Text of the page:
What does a Network Security Analyst do?

L.K. Blackburn

A network security analyst is employed by a company or organization to manage the security of its computer networks and information systems. This entails auditing the network for vulnerabilities, developing solutions for security issues, and investigating security breaches. Network security analysts are also often responsible for the training and education of a company's staff and clients in best computer security practices. Tools used by a network security analyst include anti-virus software, firewalls, server monitoring applications and equipment, and data encryption.

A network security analyst protects computer networks from malicious intrusion.
A network security analyst protects computer networks from malicious intrusion.

The computer network of a business is susceptible to malicious intrusion by unauthorized individuals, and it is the job of a network security analyst to prevent these attacks. Avoiding issues by taking appropriate preventive measures using firewalls and anti-virus software is only one part of a computer security analyst's role. Server logs and network traffic are monitored for unusual activity by a network security analyst, often using automation software and applications designed to detect intrusion.

A network security analyst reviews computer networks to determine if they are protected from cyber threats.
A network security analyst reviews computer networks to determine if they are protected from cyber threats.

If a security breach occurs on a company network, either through illegitimate server access or the detection of malware, a network security analyst is responsible for investigating and resolving the incident. This is often a process of forensic analysis that involves isolating viruses and malware, and working back through servers logs to determine points of access. Once the issue is understood, an analyst will work to correct the security breach and take necessary steps to prevent it from occurring in the future.

Network security analysts might work with companies to ensure that servers are secure.
Network security analysts might work with companies to ensure that servers are secure.

The encryption of information and company data may be a responsibility of a network security analyst. Encryption can help to prevent the loss of sensitive data in the event of an issue and is necessary for the secure storage of certain types of records, such as financial data. Analysts may also setup encryption for company emails and website logins.

A network security analyst ensures confidential information is protected on company servers.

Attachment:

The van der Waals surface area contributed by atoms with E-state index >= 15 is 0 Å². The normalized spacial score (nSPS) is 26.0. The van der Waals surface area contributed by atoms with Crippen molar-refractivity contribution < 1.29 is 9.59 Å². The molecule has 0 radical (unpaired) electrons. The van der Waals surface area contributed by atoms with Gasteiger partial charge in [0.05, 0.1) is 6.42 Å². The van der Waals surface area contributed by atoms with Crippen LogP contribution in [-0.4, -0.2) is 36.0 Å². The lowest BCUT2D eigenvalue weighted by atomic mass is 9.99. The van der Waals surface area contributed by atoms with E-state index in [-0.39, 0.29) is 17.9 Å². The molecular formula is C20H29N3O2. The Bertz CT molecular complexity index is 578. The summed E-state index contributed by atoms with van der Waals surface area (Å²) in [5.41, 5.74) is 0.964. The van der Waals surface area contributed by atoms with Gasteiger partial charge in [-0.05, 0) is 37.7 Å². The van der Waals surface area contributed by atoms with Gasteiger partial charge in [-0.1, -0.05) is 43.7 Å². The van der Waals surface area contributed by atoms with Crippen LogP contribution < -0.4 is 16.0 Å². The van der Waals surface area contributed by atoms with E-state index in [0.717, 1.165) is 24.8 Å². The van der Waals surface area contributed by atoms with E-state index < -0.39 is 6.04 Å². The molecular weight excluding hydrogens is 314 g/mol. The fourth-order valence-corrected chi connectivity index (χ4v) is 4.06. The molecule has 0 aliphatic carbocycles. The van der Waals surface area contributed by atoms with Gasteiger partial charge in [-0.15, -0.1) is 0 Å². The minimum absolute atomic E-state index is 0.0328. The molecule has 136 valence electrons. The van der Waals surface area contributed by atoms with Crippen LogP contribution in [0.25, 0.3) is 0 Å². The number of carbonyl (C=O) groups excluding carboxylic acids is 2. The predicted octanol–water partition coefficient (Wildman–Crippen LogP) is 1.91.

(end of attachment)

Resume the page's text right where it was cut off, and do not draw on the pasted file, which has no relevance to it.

A network security analyst ensures confidential information is protected on company servers.

Security analysts are often charged with educating employees on preventing security issues, such as best password practices and securing computer desktop access. Analysts may hold training seminars or courses and consult management on network security topics. Network security analysts are also often in charge of establishing company guidelines and polices on information security. If a company has clients that use the business's network or websites, an analyst may also advise the clients on security practices and data protection.

The world of information and network security is constantly evolving as new software and operating system vulnerabilities are discovered, and a network security analyst should stay educated and informed to best protect a company's servers and systems. This is accomplished by attending industry seminars and conferences, reading reports and journals, and keeping up with continuing education. Certifications in network security are offered by professional organizations, and completion of the coursework is sometimes required by a company for a network security analyst to gain additional knowledge while on the job.

A network security analyst may be responsible for setting up encryption for company e-mails.
A network security analyst may be responsible for setting up encryption for company e-mails.

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Discussion Comments

barryherne

From my point of view, they must watch and coordinate the work of the network monitoring tools that they use. There are a lot of tools on the market that work much better than any analyst and can foresee the troubles several steps before and even offer some troubleshooting.

For example, I know that my boss doesn't want to hire a separate network security specialist and he just bought a reliable network monitoring tool for our admin.

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